Netflix Boosting Anime Content Library Amid Rising Viewership

Christian Hetrick

Christian Hetrick is dot.LA's Entertainment Tech Reporter. He was formerly a business reporter for the Philadelphia Inquirer and reported on New Jersey politics for the Observer and the Press of Atlantic City.

Netflix Boosting Anime Content Library Amid Rising Viewership
Photo by Venti Views on Unsplash

As the streaming wars rage on, Netflix is adding more anime to its content arsenal.

The streaming giant plans to release roughly 40 anime titles this year across a growing range of genres, from sci-fi to romantic dramas, according to The Hollywood Reporter. The investment in Japanese animation is for good reason: Netflix said roughly half of its 222 million global subscribers watched some anime programming on its platform in 2021.


Netflix revealed its anime plans last week during the AnimeJapan convention in Tokyo. In addition to dozens of new titles, Netflix is returning popular series such as “JoJo’s Bizarre Adventure Stone Ocean” and “Ghost in the Shell: SAC_2045.”

Whereas Netflix has previously leaned on action-packed anime titles in the sci-fi, fantasy and adventure genres, the streamer plans to diversify its anime programming to include more “lean-back content” such as romantic dramas, the company’s creative director for anime, Kohei Obara, told THR.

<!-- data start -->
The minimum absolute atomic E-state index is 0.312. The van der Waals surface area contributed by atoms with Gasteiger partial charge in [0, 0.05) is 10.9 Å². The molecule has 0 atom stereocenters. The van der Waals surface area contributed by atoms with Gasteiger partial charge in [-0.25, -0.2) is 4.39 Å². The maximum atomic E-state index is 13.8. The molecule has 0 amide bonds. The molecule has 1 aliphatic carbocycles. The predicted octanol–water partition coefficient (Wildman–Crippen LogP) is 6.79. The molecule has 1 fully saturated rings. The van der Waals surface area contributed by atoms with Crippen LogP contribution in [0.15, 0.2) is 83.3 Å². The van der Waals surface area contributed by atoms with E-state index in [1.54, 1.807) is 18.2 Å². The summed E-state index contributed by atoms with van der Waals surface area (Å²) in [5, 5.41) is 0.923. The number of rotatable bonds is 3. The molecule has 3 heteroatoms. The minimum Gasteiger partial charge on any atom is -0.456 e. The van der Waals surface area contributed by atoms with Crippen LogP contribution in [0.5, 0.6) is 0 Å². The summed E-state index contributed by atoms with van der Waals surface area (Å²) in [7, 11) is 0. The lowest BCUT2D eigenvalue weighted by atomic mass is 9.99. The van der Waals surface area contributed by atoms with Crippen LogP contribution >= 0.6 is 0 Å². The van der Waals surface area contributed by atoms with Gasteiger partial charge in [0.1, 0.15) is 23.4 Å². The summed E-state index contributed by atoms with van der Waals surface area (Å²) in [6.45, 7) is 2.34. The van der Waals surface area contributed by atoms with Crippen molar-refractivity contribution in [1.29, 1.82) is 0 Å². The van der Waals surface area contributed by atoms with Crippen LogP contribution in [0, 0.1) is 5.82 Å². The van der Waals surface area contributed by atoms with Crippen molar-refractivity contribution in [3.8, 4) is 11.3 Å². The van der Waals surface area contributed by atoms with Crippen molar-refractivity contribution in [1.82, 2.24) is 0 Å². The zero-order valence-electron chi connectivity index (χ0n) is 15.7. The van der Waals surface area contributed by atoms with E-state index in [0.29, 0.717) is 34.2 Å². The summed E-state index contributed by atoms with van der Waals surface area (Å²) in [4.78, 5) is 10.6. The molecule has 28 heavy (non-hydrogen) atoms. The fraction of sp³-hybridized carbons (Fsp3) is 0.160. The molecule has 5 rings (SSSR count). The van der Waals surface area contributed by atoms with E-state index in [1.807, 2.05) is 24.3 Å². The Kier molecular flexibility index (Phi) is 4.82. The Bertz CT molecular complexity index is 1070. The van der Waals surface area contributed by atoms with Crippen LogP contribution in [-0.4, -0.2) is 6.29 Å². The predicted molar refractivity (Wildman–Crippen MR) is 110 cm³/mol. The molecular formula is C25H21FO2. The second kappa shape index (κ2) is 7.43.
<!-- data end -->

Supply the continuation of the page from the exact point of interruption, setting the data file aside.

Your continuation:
While Netflix’s biggest anime hits so far have been “edgy” R-rated titles like “Devilman Crybaby,” the company has seen comedies resonate as well, Obara said. “That’s sort of how we feel about anime’s capacity and potential on the service right now—that any show could actually become a global hit,” he said.

The streaming market leader is facing growing competition and slowing subscriber growth, and may be entering a new phase where it must focus on retaining customers who are more willing to cancel subscriptions. Netflix has added video games, interactive shows and podcasts to its content library as it expands beyond traditional TV and movies.

But Netflix appears to have found a content goldmine in Japanese animation. At least 90% of its users in Japan have watched anime, according to Obara, and the animation style is growing in popularity globally as well: Netflix saw a 20% increase in the total hours that subscribers spent watching anime last year.

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